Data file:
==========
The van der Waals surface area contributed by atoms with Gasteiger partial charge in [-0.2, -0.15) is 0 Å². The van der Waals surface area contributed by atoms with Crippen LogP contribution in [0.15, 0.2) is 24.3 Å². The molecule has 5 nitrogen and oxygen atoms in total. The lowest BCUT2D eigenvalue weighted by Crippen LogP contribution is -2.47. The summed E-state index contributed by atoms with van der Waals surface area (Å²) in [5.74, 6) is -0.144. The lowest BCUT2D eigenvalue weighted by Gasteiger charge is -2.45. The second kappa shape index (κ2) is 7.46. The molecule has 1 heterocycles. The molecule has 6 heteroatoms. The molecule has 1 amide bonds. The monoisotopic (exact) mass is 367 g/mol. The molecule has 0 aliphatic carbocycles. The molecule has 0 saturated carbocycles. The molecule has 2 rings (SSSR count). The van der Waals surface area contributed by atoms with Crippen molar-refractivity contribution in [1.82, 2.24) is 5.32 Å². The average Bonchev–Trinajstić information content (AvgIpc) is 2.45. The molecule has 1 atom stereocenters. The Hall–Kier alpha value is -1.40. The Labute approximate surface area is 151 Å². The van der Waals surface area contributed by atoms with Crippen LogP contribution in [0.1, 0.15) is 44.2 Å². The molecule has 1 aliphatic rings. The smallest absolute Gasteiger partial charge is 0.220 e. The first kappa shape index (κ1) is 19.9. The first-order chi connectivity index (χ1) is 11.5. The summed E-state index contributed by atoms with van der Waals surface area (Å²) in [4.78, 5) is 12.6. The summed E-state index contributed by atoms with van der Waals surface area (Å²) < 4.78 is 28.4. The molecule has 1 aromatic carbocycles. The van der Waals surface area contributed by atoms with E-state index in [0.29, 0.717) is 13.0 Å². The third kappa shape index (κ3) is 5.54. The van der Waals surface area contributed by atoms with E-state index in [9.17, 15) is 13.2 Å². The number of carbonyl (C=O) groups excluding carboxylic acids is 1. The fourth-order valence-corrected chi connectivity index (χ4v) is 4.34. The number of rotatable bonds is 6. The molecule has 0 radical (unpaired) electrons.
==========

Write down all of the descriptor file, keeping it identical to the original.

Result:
The van der Waals surface area contributed by atoms with Gasteiger partial charge in [-0.2, -0.15) is 0 Å². The van der Waals surface area contributed by atoms with Crippen LogP contribution in [0.15, 0.2) is 24.3 Å². The molecule has 5 nitrogen and oxygen atoms in total. The lowest BCUT2D eigenvalue weighted by Crippen LogP contribution is -2.47. The summed E-state index contributed by atoms with van der Waals surface area (Å²) in [5.74, 6) is -0.144. The lowest BCUT2D eigenvalue weighted by Gasteiger charge is -2.45. The second kappa shape index (κ2) is 7.46. The molecule has 1 heterocycles. The molecule has 6 heteroatoms. The molecule has 1 amide bonds. The monoisotopic (exact) mass is 367 g/mol. The molecule has 0 aliphatic carbocycles. The molecule has 0 saturated carbocycles. The molecule has 2 rings (SSSR count). The van der Waals surface area contributed by atoms with Crippen molar-refractivity contribution in [1.82, 2.24) is 5.32 Å². The average Bonchev–Trinajstić information content (AvgIpc) is 2.45. The molecule has 1 atom stereocenters. The Hall–Kier alpha value is -1.40. The Labute approximate surface area is 151 Å². The van der Waals surface area contributed by atoms with Crippen LogP contribution in [0.1, 0.15) is 44.2 Å². The molecule has 1 aliphatic rings. The smallest absolute Gasteiger partial charge is 0.220 e. The first kappa shape index (κ1) is 19.9. The first-order chi connectivity index (χ1) is 11.5. The summed E-state index contributed by atoms with van der Waals surface area (Å²) in [4.78, 5) is 12.6. The summed E-state index contributed by atoms with van der Waals surface area (Å²) < 4.78 is 28.4. The molecule has 1 aromatic carbocycles. The van der Waals surface area contributed by atoms with E-state index in [0.29, 0.717) is 13.0 Å². The third kappa shape index (κ3) is 5.54. The van der Waals surface area contributed by atoms with E-state index in [9.17, 15) is 13.2 Å². The number of carbonyl (C=O) groups excluding carboxylic acids is 1. The fourth-order valence-corrected chi connectivity index (χ4v) is 4.34. The number of rotatable bonds is 6. The molecule has 0 radical (unpaired) electrons.